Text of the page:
A similar sign for coronavirus is used in several countries, but there are many differences between sign languages around the world. Despite sharing a spoken language, British Sign Language and American Sign Language bear few similarities, and even use different alphabets. American Sign Language and French Sign Language, on the other hand, are closely related because education for deaf people in the U.S. was originally imported from France.
The same historical connection exists between Japanese and Korean Sign Languages.
“Schools for deaf people in Korea were established by Japanese people, so the sign language they used at first was imported from Japan,” says Shirasawa. “Then, lots of original Korean words began cropping up and it developed in a different direction, but the sign language that elderly people in Korea use is very similar to Japanese. I’ve met elderly Koreans who use sign language, and if we mixed in some gestures, we were able to communicate.”
Shirasawa says there is usually a relationship between the sign language and the spoken language of a country, but that it is better to think of a sign language as an independent entity. Many people are proficient in more than one sign language, and it is even possible to learn Japanese Sign Language without being able to understand spoken or written Japanese.
Room for improvement
Awareness of sign language in Japanese society has not always been at the level it is today, however, and Shirasawa cites a 1965 incident at a Tokyo sushi restaurant as a major turning point. Two deaf customers were conversing in sign language when three hearing customers came over and started making fun of them. A fight broke out and, in the melee, one of the deaf customers slammed the restaurant owner against the concrete floor. He died the next day.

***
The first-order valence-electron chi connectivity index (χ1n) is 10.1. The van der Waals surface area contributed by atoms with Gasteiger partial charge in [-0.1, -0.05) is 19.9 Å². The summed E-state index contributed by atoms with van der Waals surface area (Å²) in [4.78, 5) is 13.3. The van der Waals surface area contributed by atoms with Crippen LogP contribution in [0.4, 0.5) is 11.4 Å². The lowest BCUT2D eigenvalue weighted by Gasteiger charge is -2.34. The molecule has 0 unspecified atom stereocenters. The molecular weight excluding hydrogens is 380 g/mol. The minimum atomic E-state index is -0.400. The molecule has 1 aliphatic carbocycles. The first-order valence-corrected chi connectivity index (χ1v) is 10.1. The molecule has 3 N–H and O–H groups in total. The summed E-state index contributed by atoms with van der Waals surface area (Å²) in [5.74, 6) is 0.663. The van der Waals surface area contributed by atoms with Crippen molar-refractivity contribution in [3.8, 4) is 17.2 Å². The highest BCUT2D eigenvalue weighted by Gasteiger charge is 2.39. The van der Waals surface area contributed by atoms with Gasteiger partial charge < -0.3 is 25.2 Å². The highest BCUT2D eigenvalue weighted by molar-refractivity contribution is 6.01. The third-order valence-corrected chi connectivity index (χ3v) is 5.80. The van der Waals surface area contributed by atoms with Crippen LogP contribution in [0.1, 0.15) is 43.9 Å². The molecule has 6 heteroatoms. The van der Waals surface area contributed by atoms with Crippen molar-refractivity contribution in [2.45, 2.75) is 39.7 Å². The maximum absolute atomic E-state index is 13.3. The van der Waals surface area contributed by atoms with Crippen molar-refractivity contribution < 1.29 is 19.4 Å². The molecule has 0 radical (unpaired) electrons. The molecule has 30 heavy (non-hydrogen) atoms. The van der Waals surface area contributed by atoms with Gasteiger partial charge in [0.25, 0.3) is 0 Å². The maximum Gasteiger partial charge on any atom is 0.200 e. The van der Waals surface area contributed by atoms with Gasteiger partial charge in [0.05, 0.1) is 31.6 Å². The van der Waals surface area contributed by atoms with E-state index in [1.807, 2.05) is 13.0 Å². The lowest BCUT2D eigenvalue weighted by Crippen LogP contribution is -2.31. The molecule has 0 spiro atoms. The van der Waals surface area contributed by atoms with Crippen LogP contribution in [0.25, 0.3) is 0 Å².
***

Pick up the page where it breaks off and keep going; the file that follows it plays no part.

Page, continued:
In court, the defendant complained several times that the sign language interpreter he had been assigned was not representing him correctly, and suspicions of prejudice against the defendant based on his hearing impairment sparked a movement that began fighting for sign language to be given greater prominence.
Kurano believes much progress has been made since then, but he also sees plenty of room for improvement.
“If you look at the floods this month in Kyushu, there were hardly any emergency news broadcasts that featured a sign language interpreter,” Kurano says. “We want to get information in sign language in real time, but it’s not happening.”
“Nowadays, there will be a sign language interpreter when the prime minister gives a press conference, but most TV stations won’t show it in their broadcasts,” he says. “If you watch the same thing on TV in other countries, you’ll always see the interpreter. I’m very envious of that environment. You’d have to say sign language still occupies a pretty lowly place in Japan.”
For all the hardships and challenges that sign language still faces in Japan, however, Shirasawa believes the difference she can make in her job makes it all worthwhile.
“You’re able to help people who want to participate in things that they weren’t previously able to,” she says. “It also helps to change people who have no impairments themselves.
“I went to an event where I was interpreting and the people paid me no mind at all. Then, the next time I went, they thanked me and said that they would have to speak slowly and clearly because there was an interpreter there. Little by little, the awareness increases. That makes you realize you’re doing an important job.”